For Clean Energy, Politics Is Bad Business

Juliet Eilperin's and Jon Cohen's Nov. 10 Washington Post story about the growing gulf between Democrats' and Republicans' views on renewable energy paints a grim picture of our country's stalled clean energy future. As it says, "support for putting federal funds into alternative energy sources such as wind, solar and hydrogen has slipped to its lowest point in polls since 2006, driven by growing Republican opposition to such initiatives."

The findings, Eilperin and Cohen say, "show that attitudes toward renewable energy have diverged between the two parties."

While it makes for a nice headline, this data misses the point. Clean energy isn't a Democratic issue or Republican issue. It's a consumer issue -- and, ultimately, a jobs issue. According to the Solar Foundation's 2011 Solar Jobs Census, the solar industry grew 6.8 percent from August 2010 to August 2011, nearly 10 times faster than the overall economy grew during the same period.

Yet the media's focus on the politicization of clean energy in America is cutting this growing industry off at the pass. Washington isn't helping, either. As the Solyndra investigation heats into a cross-aisle blame game, Cape Wind -- what would be the first offshore wind farm in the U.S. -- still faces setbacks and fierce opposition, 10 years after first being proposed. Thankfully, President Obama seems to have found an elegant solution to the Keystone XL quagmire, but even this seems like small comfort to an industry that's struggling to break through.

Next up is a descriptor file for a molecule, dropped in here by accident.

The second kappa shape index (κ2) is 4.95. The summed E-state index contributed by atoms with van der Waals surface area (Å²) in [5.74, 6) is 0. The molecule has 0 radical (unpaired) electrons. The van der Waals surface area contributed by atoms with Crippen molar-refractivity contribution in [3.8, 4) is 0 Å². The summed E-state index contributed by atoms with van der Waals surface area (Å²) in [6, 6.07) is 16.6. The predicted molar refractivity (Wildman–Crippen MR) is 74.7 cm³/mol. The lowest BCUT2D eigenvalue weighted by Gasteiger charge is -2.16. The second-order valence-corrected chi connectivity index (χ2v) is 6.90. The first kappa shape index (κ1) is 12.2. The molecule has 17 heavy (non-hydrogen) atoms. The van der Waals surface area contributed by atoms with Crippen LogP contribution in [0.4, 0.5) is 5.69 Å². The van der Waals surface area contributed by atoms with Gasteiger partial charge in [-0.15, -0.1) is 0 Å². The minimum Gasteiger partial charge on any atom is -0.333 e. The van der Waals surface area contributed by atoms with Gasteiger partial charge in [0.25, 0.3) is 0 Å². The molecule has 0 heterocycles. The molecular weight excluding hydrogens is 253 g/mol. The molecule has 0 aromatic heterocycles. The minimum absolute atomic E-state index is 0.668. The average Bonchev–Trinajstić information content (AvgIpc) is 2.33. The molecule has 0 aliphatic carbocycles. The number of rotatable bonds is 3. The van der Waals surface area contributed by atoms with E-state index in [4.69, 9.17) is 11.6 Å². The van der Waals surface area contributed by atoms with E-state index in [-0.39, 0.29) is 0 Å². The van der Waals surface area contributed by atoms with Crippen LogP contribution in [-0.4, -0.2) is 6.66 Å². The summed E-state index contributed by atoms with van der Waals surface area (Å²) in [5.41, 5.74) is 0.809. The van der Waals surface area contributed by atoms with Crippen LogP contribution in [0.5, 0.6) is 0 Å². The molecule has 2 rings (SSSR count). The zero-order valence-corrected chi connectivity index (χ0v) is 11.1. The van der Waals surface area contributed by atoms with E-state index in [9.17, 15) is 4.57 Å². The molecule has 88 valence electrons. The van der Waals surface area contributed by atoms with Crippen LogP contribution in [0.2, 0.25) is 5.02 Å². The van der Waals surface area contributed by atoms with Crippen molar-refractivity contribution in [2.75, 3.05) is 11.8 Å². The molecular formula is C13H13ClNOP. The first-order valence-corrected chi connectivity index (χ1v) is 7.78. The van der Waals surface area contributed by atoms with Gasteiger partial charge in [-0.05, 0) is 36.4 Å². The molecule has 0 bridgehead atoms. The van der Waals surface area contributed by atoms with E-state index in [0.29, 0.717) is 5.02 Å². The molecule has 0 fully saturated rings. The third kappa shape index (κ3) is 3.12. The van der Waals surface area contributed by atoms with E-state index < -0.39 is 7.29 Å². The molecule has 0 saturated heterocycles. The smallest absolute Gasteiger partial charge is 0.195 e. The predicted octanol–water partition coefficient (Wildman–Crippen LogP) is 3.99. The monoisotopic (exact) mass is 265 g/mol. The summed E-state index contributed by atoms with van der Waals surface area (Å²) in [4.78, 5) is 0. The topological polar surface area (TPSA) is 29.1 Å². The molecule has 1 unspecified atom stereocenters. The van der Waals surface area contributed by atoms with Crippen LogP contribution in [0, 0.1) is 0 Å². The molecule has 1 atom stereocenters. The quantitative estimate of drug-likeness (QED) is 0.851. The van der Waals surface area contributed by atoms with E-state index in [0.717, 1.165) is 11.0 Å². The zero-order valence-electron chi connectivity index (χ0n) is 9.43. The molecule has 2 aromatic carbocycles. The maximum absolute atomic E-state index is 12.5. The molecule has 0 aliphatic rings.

Meanwhile, consumers across the country aren't waiting for Washington. They're choosing clean energy because it's good for their wallets -- and good for their communities. In Arizona, which moved from eighth to third in the Solar Jobs Census's job growth rankings, homeowners of all political leanings are leasing and purchasing solar energy systems for their homes because it's saving them money and supporting local contractors. Arizona SmartPower's Arizona Solar Challenge, which encourages solar adoption as a way to put solar on 5 percent of homes by the year 2015, has already signed on 15 communities. Two of those have already met their 5 percent goal -- and are forging ahead to achieve even more.

Meanwhile, three large-scale, renewable energy utility projects currently under construction in Arizona represent total investments exceeding $2.7 billion. That sounds like something both Democrats and Republicans can get behind.

Until we get serious about discussing clean energy's benefits to consumers -- more choices, more energy independence, more cost savings -- and stop focusing on how politics gets in the way, the industry will fight to go mainstream.

Brian Keane is the President of SmartPower, a non-profit marketing organization funded by private foundations to help build the clean energy marketplace by helping the American public become smarter about their energy use.